Spring metaphorically means a season of positive change and new opportunity. How appropriate given the changes emerging for plan sponsors as regards to offering retirement income options in their defined-contribution (DC) plans
A recent paper by the Institutional Retirement Income Council tackles the topic of how plan sponsors can best integrate guaranteed income options into DC plans to benefit both plan participants and themselves.
The paper highlights how the three-legged stool of the nation’s current retirement system—consisting of Social Security, employer-sponsored pensions or retirement savings plans, and individual savings—has become increasingly lopsided over the past 20 years with the near demise of the defined-benefit (DB) plan, what most people think of as a traditional pension. In short, the crucial income guarantees once tied to DB plans have been curtailed substantially, placing more responsibility on the individual to make savings and investment decisions that are often beyond a participant’s ability.
In recognition of this trend, and in an attempt to “nudge” plan participants to save more, the Pension Protection Act of 2006 aided employers by introducing automatic enrollment plans. An important element in this legislation was the need to offer a qualified default investment alternative (QDIA) which in most plans consists of a target-date fund (TDF). The success of this legislation is obvious: by 2020, assets in TDF QDIAs had grown to almost $3 trillion from almost nothing 20 years earlier.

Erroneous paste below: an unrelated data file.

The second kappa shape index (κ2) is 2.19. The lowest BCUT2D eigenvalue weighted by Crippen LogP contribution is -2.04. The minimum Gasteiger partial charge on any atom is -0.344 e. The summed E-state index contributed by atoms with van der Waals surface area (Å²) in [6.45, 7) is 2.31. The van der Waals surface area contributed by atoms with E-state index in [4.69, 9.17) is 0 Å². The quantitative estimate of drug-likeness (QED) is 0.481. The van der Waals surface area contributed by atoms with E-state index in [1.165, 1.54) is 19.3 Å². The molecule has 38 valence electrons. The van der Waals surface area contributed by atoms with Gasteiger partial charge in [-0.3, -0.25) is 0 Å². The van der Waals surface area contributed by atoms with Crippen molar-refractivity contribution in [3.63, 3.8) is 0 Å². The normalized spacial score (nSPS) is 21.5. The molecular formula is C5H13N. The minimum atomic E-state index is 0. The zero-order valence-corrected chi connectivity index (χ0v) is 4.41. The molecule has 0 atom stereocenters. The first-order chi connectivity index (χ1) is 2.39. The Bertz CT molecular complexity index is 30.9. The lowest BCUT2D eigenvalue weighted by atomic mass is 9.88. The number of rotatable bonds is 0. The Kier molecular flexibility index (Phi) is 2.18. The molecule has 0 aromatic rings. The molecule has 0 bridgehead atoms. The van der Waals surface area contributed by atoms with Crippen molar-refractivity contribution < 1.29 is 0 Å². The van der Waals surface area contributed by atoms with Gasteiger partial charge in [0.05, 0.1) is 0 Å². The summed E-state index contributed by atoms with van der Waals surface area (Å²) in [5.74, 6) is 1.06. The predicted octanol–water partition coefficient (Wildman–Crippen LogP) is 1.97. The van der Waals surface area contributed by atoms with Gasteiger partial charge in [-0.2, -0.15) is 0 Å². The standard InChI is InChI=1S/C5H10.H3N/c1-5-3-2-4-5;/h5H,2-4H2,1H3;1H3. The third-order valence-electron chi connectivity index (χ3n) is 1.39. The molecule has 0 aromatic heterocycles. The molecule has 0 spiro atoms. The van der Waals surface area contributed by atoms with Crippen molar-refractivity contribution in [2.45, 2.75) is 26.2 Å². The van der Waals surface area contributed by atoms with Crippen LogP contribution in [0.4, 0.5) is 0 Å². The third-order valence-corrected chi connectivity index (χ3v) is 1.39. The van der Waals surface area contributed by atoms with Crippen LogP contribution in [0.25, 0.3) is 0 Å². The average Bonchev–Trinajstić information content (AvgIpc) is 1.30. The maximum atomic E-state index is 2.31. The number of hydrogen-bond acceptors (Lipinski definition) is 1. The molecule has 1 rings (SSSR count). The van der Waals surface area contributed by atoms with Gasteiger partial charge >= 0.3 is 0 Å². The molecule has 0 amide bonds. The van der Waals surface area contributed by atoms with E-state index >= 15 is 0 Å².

Other innovations followed, including the introduction of auto-deferrals and auto-escalation, again in an attempt to apply behavioral tactics to urge plan participants to save and invest more for retirement. The industry is now looking again at regulatory enhancements to promote guaranteed income within a plan’s QDIA. The newest proposal, sometimes dubbed Auto-RISE (Auto Retirement Income Security), would proactively promote the automatic investment of a certain percentage of savings into deferred annuities built into the QDIA structure.
While the positioning of income annuities was addressed in the original QDIA regulations, their use in these plans was further strengthened by regulations and guidance issued in 2014 and 2016. The SECURE Act of 2019, however, gave a boost to annuities by providing fiduciaries and plan sponsors a safe harbor for their use either inside a plan’s QDIA or as a stand-alone option. New proposed legislation, the Lifetime Income for Employees (LIFE) Act, would state that annuities can be offered as a QDIA.
But are 401(k) plans even the place for income solutions? Should 401(k)s play a bigger role than that of being simply a supplementary savings vehicle? As noted in the IRIC paper, there can be benefits for both employers and participants.
Providing income options in a DC plan offers several benefits to the employer, most of which make it possible for a worker to leave their job and retire when they choose to.
For instance, a study by Prudential showed that a one-year rise in average retirement age results in an incremental cost of over $50,000 to the employer, representing the employer’s cost differential between the employee desiring to be already retired and that of a newly hired employee.